For me, LGBTQ Pride Month is about building my knowledge base about a community I am a part of, but was disconnected from until I was in my 20s. Because I didn’t have the benefit of seeing reflections of myself in the culture at large, or at least affirmational ones, this is a time of year where I try to make up for that lost time in my teens and seek out the voices that give me a rounded knowledge of the experiences of people like me who shaped society such that I can comfortably live my truth—and with legal protections to boot. Those legal and social gains were also realized because philanthropies decided to get involved. But there is more work to be done.
For this Pride month, my reading has been centered on the role that philanthropies are playing in this civil rights movement, the experience of the most vulnerable populations within the LGBTQ community, and, of course, some general reading for my own benefit. I hope you enjoy these selections—and I invite you to share writings, movies, podcasts, or other resources that elevate aspects of the LGBTQ experience for you. Contact our team or give us a shout-out on Twitter by including our handle with your recommendation.
Philanthropy’s role in LGBTQ advocacy
“History of Philanthropy Case Study: The Campaign for Marriage Equality.” I had always expected that same-sex marriage would be adopted on a state-by-state basis at least for a good chunk of my lifetime. You can then imagine the pleasant surprise that came in the form of the Obergefell v. Hodges decision. In this analysis, the Open Philanthropy Project finds that the philanthropic sector played a significant role in realizing this civil rights milestone.
“Millions in Christian-right dark money funding counterattack on LGBTQ+ equality.” The National Christian Foundation is one of the largest nonprofit organizations in the United States and distributed more than $56 million to anti-LGBTQ and anti-Muslim groups between 2015 and 2017. Structured as a donor-advised fund, it’s not always easy to link the third-party organizations contributing the cash and the causes that money ultimately supports.
“This Pride Month, Let’s Talk About Trans Rights.” “While the world has been distracted and reeling from the crisis of Covid-19, more anti-trans bills have been introduced to block safe medical transitions, student athlete participation, and the basic needs of trans individuals, focusing on state level law when federal backing couldn’t be depended on,” Sae Allan Darling, administrative assistant of programming and external relations at the Center for Effective Philanthropy. But in light of the large-scale assault on transgender rights, Sae sees an opportunity for philanthropy to step in and fight for social justice.
“LGBT Charities Boost Giving by Building a ‘Culture of Philanthropy’ and Improving Career Paths for Fundraisers.” According to recent research by the Movement Advancement Project, only 3.4 percent of LGBTQ people donate to any of the top 39 advocacy groups in this country. Although this might currently be the case, nine years of studying philanthropic organizations and interviewing some 1,200 LGBTQ people have yielded several strategies that nonprofits can use to bolster their fundraising efforts.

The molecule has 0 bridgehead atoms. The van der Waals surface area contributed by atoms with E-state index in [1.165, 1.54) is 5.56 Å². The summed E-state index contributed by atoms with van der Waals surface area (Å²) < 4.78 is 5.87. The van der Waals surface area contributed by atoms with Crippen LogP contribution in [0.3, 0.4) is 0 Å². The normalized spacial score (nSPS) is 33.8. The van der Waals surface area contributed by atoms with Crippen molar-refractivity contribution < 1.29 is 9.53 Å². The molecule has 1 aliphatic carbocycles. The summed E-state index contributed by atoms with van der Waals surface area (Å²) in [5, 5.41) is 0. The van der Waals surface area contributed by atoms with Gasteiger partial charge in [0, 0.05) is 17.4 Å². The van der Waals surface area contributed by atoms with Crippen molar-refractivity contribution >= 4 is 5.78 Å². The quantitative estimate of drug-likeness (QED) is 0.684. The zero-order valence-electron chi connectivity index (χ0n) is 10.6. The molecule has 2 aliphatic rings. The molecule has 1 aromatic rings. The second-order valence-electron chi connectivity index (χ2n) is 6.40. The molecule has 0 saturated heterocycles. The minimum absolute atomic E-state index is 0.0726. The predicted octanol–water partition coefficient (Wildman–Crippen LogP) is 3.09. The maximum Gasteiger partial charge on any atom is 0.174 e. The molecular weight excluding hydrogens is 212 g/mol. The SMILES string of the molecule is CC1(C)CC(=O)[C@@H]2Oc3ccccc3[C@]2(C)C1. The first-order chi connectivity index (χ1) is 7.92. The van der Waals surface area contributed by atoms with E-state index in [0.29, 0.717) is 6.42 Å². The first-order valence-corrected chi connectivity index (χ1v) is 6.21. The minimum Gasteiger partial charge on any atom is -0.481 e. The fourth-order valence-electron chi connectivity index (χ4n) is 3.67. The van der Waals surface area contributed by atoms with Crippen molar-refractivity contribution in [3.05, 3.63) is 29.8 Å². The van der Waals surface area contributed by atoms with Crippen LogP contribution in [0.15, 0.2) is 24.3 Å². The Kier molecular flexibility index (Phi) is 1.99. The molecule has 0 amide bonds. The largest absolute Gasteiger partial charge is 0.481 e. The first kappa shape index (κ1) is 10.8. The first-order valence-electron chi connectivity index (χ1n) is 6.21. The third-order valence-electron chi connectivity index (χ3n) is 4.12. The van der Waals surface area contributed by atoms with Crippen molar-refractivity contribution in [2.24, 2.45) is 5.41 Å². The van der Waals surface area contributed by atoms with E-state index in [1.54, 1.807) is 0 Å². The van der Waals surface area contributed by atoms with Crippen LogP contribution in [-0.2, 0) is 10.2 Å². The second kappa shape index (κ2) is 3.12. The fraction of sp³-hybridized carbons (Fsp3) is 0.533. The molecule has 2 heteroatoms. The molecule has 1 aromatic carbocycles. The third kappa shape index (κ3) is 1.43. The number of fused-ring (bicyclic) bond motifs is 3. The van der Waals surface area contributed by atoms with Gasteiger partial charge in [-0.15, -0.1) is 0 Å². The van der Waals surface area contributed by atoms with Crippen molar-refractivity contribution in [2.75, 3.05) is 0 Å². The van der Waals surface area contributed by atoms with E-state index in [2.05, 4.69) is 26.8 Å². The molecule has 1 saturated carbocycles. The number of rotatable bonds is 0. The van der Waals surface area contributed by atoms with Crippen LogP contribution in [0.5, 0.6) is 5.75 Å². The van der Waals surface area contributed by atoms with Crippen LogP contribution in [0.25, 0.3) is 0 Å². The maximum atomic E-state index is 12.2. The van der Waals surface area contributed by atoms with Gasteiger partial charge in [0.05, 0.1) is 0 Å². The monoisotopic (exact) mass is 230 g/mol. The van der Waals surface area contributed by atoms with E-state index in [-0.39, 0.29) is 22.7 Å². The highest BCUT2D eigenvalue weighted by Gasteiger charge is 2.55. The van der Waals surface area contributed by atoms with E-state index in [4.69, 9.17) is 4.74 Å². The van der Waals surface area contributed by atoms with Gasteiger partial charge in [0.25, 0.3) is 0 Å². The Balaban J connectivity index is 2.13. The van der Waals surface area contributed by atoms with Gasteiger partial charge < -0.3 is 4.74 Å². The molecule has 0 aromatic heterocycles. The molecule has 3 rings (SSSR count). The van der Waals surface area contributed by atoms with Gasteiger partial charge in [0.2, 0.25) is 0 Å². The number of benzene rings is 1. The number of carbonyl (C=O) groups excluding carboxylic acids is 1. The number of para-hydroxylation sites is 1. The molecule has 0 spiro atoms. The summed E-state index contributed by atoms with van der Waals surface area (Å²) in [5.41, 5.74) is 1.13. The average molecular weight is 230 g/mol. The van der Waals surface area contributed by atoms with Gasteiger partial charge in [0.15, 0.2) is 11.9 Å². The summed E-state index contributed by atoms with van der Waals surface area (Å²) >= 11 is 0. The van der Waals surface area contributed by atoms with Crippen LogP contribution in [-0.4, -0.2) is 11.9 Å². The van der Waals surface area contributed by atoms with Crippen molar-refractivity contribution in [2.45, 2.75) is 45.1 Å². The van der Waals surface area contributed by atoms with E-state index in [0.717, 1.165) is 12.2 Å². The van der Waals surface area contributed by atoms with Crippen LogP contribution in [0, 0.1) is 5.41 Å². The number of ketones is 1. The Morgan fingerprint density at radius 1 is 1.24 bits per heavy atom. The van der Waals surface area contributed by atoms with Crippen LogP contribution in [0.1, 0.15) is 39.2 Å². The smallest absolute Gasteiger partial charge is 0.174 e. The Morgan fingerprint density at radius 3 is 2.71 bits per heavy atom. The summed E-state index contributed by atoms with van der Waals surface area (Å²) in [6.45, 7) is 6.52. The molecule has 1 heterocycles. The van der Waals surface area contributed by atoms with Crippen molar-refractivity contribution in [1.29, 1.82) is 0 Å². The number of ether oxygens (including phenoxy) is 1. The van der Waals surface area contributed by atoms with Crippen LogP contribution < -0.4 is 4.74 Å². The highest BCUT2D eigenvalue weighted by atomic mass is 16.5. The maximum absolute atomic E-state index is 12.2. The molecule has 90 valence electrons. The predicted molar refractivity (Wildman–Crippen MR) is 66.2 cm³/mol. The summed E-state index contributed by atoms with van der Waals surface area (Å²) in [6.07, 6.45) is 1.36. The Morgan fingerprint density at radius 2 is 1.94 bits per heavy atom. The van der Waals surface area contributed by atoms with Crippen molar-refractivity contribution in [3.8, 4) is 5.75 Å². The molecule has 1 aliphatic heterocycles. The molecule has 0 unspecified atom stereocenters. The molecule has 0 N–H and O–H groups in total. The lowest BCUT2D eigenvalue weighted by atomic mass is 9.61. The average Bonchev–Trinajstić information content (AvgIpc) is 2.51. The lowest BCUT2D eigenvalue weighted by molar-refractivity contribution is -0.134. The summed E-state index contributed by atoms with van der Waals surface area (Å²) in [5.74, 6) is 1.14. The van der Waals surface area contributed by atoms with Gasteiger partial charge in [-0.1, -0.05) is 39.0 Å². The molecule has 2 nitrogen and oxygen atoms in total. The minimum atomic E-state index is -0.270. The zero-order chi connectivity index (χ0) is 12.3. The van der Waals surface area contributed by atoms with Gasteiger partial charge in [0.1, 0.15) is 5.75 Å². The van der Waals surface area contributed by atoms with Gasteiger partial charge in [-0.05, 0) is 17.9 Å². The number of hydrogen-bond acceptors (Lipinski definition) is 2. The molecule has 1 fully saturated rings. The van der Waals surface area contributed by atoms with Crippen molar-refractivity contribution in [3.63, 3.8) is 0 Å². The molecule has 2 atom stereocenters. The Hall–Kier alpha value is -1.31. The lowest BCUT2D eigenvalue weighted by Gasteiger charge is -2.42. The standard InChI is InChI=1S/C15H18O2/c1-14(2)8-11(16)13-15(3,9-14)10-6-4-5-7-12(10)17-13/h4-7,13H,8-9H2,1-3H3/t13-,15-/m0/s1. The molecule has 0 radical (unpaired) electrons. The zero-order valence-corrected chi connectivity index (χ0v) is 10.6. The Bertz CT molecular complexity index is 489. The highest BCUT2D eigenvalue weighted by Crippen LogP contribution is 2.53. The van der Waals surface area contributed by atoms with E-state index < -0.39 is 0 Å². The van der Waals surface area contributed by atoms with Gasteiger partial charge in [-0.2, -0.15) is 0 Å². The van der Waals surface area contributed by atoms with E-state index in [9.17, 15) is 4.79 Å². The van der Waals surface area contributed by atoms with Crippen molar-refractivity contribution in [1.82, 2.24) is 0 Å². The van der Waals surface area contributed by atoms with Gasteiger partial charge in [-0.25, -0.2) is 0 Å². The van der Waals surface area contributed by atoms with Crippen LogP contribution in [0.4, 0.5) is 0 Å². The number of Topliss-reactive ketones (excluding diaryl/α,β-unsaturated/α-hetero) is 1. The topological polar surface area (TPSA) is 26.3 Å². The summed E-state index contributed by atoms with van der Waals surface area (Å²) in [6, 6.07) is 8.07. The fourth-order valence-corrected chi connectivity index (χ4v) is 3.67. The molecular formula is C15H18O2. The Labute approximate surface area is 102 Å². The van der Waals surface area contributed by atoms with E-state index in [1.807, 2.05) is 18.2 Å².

Converging Epidemics: COVID-19, HIV & Inequality. By now, it shouldn’t be news that certain segments of our society have been disproportionately impacted by COVID-19. Funders Concerned About AIDS convened a learning group to examine “the evolving needs of vulnerable communities at the intersection of HIV/AIDS, COVID-19, and (in the U.S. context) racial justice.” The study, which examines the experiences of LGBTQ Americans in addition to other marginalized populations, ultimately makes recommendations for how the funders can rethink their strategies and processes to more effectively partner with community-based organizations and support these communities in need.
The Stonewall Reader. Curated by the New York Public Library on the occasion of the 50th anniversary of the Stonewall riots, dug into its archives of interviews, diaries, and magazine writing to elevate the voices of those activists who led the charge of the modern LGBTQ rights movement.
We Are Everywhere. Mainstream visual representation of LGBTQ people is a relatively recent development in our culture because it was–and still can be–dangerous to publicly own that part of one’s identity. This collection of images and stories covers a vast span of time, starting in the 1860s and ending in the early 1990s, making a powerful and irrefutable statement that we are—and always have been—everywhere in society.
Image: Dawline-Jane Oni-Eseleh for amplifier.org